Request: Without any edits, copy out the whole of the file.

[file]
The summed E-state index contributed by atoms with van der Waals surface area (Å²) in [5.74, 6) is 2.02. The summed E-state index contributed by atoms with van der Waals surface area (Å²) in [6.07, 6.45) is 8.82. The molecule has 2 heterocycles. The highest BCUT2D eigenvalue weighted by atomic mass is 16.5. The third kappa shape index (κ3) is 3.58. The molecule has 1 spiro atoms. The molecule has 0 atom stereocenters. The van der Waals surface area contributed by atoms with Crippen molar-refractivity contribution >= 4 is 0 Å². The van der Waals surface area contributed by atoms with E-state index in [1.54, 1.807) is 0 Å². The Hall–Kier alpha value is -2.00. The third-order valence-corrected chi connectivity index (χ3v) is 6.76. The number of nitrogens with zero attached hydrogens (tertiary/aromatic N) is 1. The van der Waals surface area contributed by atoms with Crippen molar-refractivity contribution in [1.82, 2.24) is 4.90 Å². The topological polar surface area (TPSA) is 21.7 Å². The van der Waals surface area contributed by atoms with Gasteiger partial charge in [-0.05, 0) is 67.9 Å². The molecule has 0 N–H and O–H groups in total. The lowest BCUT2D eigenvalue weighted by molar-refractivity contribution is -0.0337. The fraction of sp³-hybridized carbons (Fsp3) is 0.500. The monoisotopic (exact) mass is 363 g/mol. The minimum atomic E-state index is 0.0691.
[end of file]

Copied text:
The summed E-state index contributed by atoms with van der Waals surface area (Å²) in [5.74, 6) is 2.02. The summed E-state index contributed by atoms with van der Waals surface area (Å²) in [6.07, 6.45) is 8.82. The molecule has 2 heterocycles. The highest BCUT2D eigenvalue weighted by atomic mass is 16.5. The third kappa shape index (κ3) is 3.58. The molecule has 1 spiro atoms. The molecule has 0 atom stereocenters. The van der Waals surface area contributed by atoms with Crippen molar-refractivity contribution >= 4 is 0 Å². The van der Waals surface area contributed by atoms with E-state index in [1.54, 1.807) is 0 Å². The Hall–Kier alpha value is -2.00. The third-order valence-corrected chi connectivity index (χ3v) is 6.76. The number of nitrogens with zero attached hydrogens (tertiary/aromatic N) is 1. The van der Waals surface area contributed by atoms with Crippen molar-refractivity contribution in [1.82, 2.24) is 4.90 Å². The topological polar surface area (TPSA) is 21.7 Å². The van der Waals surface area contributed by atoms with Gasteiger partial charge in [-0.05, 0) is 67.9 Å². The molecule has 0 N–H and O–H groups in total. The lowest BCUT2D eigenvalue weighted by molar-refractivity contribution is -0.0337. The fraction of sp³-hybridized carbons (Fsp3) is 0.500. The monoisotopic (exact) mass is 363 g/mol. The minimum atomic E-state index is 0.0691.